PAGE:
The three golden balls. The Lombards were the first
money-lenders in England, and those who borrowed money of them
deposited some security or pawn. The Medici family, whose arms were three gilded pills, in allusion to their profession of medicine,
were the richest merchants of Florence, and greatest
money-lenders. (See Balls.)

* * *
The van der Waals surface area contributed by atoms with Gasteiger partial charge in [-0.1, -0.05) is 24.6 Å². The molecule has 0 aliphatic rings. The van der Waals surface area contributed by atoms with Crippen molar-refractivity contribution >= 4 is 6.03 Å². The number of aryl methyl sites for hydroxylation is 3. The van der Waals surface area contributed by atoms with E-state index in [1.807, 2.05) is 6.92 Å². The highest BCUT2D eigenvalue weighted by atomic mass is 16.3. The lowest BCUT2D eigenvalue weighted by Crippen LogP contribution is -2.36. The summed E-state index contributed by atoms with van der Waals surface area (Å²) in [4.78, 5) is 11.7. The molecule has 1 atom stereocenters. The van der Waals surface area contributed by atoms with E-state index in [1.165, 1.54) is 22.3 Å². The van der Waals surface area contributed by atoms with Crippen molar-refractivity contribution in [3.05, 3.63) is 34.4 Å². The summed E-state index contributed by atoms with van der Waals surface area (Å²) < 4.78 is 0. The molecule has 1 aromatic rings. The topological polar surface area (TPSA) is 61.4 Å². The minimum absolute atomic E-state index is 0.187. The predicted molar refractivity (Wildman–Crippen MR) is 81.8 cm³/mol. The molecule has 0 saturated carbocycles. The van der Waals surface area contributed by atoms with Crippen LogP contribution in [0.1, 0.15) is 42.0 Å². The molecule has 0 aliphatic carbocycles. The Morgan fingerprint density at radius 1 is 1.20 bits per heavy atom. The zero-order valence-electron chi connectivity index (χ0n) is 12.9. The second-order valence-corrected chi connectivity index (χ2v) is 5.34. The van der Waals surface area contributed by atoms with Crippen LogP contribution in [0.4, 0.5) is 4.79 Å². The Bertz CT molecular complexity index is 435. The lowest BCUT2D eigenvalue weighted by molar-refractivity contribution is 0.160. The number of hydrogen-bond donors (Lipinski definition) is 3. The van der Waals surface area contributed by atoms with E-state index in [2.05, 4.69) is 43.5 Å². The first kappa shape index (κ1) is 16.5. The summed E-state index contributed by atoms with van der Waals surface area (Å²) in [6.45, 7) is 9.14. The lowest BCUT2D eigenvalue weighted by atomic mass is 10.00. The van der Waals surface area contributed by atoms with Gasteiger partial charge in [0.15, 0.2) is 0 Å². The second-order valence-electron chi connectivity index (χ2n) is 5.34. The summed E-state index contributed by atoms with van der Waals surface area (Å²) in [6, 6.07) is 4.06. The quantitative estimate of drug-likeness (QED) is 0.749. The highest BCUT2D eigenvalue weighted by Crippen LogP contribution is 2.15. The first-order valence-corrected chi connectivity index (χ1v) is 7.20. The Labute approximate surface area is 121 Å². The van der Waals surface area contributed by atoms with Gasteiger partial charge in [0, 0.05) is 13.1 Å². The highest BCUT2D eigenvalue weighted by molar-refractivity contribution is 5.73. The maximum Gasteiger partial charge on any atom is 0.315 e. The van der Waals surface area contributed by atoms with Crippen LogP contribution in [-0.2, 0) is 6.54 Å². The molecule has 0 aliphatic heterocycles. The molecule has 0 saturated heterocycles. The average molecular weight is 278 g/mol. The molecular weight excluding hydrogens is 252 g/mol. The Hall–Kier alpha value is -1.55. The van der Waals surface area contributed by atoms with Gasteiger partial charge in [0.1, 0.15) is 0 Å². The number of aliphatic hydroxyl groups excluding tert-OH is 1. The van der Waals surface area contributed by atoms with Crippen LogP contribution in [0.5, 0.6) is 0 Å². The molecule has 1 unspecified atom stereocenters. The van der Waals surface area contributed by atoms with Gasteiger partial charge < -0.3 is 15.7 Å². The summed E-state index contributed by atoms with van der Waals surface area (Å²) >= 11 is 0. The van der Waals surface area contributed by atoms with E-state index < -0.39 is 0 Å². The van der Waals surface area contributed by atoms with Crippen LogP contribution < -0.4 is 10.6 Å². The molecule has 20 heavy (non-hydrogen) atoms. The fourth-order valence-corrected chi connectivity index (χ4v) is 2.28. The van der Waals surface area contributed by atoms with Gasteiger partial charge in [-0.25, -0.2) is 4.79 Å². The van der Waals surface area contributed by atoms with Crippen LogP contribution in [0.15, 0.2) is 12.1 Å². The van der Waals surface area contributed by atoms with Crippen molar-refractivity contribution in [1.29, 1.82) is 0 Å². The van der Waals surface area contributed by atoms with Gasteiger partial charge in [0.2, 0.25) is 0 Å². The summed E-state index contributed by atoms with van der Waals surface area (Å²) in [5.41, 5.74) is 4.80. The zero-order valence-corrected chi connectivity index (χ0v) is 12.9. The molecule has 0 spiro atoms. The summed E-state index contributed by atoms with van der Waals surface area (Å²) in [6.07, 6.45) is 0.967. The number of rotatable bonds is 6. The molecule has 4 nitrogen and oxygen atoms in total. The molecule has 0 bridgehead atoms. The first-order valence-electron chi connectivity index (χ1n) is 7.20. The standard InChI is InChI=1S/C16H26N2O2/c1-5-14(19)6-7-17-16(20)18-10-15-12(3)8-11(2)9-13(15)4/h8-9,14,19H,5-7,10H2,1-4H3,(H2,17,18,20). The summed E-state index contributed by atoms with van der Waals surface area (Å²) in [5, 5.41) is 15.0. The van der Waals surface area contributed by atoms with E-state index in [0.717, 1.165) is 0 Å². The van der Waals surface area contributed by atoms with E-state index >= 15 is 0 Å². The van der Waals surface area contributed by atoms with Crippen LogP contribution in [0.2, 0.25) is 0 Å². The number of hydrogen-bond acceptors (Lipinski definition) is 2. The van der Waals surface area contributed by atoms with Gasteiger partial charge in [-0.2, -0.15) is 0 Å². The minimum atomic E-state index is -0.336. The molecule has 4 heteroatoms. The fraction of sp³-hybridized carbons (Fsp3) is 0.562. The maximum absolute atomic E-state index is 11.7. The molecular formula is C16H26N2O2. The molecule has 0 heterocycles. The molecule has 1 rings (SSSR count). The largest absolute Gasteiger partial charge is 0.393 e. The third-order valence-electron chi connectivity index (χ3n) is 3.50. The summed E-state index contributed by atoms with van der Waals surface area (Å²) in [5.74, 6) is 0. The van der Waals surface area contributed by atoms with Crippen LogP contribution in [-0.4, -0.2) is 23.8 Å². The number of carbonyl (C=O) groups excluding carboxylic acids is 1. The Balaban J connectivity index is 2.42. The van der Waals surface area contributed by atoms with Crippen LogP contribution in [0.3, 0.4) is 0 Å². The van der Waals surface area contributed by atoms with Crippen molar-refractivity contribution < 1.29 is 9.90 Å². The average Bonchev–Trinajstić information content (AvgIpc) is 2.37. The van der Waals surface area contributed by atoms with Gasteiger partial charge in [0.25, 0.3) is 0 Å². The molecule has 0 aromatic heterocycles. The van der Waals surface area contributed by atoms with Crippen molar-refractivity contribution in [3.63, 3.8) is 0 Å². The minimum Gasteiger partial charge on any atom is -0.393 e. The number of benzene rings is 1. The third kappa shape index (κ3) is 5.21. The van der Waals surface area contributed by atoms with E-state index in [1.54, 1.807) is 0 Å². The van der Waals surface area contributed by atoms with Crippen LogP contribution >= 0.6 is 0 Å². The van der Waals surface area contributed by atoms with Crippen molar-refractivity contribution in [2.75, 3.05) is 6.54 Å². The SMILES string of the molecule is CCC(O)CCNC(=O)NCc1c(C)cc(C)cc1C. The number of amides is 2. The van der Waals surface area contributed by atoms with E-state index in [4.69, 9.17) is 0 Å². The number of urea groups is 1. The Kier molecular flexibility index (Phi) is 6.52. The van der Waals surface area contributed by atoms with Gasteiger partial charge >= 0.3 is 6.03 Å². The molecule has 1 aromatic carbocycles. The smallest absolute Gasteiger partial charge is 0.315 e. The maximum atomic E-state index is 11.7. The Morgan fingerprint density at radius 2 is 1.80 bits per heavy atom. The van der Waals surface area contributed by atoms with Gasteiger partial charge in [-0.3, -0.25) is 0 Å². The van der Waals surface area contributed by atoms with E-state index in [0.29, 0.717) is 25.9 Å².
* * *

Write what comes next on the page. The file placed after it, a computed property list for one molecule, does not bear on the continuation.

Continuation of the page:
Roscoe, in his Life of Lorenzo de Medici, gives a different
solution. He says that Averardo de' Medici, a commander under
Charlemagne, slew the giant Mugello, whose club he bore as a trophy.
This club or mace had three iron balls, which the family adopted as
is the Latin pign[us]
(a pawn or pledge).
Source: Dictionary of Phrase and Fable, E. Cobham Brewer, 1894
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